Take the 2-minute tour ×
Stack Overflow is a question and answer site for professional and enthusiast programmers. It's 100% free, no registration required.

I cannot find the right incantation of Reduce, Recall, lapply to perform the following task. Consider the following function,

bisect.df <- function(d){
  n <- ncol(d)
  if(n%%2) n <- n-1 # drop one col if odd number
  ind <- sample(n)[seq.int(n/2)] # split randomly both parts

  list(first=d[, ind],
       second=d[, -ind])

given a data.frame, it returns a list of two children data.frames of equal ncol extracted randomly from their parent. I wish to apply this function recursively to the offsprings down to a given level, say 3 generations. I can do it trivially one generation at a time,

bisect.list <- function(l){
  unlist(lapply(l, bisect.df), recursive=FALSE)

but how do I call this recursively, say N=3 times?

Here's a test sample to play with

d <- data.frame(matrix(rnorm(16*5), ncol=16))
step1 <- bisect.list(list(d))
step2 <- bisect.list(step1)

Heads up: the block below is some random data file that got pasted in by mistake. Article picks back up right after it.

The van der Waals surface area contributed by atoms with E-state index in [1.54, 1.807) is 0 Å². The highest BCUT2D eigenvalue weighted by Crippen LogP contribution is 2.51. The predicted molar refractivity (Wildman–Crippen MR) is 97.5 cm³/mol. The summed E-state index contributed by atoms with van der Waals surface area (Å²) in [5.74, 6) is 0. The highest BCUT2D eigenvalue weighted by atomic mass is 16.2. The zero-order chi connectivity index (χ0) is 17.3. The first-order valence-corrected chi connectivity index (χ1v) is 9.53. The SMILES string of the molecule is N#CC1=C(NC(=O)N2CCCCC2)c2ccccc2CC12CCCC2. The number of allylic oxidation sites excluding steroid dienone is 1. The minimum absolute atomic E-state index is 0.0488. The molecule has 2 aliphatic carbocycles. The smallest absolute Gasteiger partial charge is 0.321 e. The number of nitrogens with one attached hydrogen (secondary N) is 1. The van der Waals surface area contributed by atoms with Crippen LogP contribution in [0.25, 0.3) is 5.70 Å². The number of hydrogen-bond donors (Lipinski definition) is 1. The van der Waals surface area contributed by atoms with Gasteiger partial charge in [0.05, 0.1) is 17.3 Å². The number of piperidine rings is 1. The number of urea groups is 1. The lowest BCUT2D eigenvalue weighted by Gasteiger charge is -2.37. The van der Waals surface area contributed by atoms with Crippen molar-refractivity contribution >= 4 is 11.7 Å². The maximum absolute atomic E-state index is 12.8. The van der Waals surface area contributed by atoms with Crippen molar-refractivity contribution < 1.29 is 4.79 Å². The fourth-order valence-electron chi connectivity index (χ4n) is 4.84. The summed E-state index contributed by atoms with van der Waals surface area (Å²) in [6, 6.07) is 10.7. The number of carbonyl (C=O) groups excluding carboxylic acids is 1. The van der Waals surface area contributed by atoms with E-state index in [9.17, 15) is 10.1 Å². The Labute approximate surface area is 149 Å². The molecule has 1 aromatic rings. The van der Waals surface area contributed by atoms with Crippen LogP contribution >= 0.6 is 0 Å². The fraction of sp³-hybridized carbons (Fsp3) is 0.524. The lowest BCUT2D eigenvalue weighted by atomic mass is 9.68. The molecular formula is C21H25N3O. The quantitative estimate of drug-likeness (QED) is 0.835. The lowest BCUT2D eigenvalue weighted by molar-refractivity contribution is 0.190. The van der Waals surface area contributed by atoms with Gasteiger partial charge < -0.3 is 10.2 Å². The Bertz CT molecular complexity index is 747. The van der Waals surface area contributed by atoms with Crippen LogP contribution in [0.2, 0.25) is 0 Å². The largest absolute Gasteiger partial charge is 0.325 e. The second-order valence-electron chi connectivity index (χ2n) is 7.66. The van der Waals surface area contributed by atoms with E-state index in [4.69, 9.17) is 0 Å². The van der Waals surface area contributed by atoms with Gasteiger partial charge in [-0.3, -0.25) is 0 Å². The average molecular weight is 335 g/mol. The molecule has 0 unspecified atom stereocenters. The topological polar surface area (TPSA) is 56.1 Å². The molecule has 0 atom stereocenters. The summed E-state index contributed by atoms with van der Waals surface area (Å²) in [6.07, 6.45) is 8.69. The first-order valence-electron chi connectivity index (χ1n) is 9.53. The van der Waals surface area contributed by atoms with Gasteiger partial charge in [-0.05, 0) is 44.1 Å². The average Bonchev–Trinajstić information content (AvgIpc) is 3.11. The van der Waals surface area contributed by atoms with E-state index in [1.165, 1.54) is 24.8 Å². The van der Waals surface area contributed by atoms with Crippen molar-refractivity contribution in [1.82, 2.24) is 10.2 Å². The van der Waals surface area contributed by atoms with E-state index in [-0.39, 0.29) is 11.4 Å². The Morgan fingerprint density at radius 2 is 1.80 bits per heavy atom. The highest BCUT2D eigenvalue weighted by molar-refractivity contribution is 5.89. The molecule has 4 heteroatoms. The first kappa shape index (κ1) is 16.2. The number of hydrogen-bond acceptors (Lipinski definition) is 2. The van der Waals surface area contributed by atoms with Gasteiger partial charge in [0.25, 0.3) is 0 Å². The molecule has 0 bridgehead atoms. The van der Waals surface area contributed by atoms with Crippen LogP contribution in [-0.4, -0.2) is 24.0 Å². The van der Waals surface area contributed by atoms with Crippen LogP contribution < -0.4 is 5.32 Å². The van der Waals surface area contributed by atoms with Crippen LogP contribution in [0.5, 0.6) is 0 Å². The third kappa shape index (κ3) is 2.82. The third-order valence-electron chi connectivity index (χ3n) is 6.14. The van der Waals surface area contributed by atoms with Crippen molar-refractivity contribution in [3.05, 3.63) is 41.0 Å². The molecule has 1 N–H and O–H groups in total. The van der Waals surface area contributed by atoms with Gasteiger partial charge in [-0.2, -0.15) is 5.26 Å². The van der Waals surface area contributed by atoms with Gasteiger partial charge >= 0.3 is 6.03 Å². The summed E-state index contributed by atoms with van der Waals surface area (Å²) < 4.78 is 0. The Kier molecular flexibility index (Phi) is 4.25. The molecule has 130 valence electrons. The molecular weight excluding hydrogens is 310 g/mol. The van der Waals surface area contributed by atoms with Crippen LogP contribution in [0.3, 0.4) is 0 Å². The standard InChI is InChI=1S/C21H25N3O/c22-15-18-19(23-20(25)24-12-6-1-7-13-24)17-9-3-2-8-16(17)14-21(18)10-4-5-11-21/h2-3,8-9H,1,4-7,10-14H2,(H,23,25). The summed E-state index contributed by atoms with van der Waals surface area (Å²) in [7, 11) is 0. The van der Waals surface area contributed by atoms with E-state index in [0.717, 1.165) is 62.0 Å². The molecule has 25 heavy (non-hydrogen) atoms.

step3 <- bisect.list(step2)
str(list(step1, step2, step3))
share|improve this question

2 Answers 2

up vote 2 down vote accepted
bisect.list <- function(l,n){
  for(i in 1:n) {
    l <- unlist(lapply(l, bisect.df), recursive=FALSE)

not sure how to do it without a loop...

share|improve this answer
I meant to say without for loop, to spice things up. But you get +1 because it gets the job done :) –  baptiste Feb 2 '12 at 0:00
I'll go with the for loop as it is the easiest to read. –  baptiste Feb 2 '12 at 1:41

Here is a recursive solution: the idea is to add an argument that counts the number of remaining recursive calls. (But it does exactly the same thing as the loop version.)

f <- function( d, n=3 ) {
  if( is.data.frame( d ) )
    return( f( list(d), n ) )
  if( n == 0 )
    return( d )
  result <- lapply( d, bisect.df )
  result <- unlist( result, recursive=FALSE )
  result <- f( result, n-1 )
d <- as.data.frame( t(1:20) )

It may be easier to just take the column indices at random and build all the sub-data.frames at once.

share|improve this answer
good point, in fact it probably makes more sense for my original problem to sample from the first data.frame at each level. –  baptiste Feb 2 '12 at 1:42

Your Answer


By posting your answer, you agree to the privacy policy and terms of service.

Not the answer you're looking for? Browse other questions tagged or ask your own question.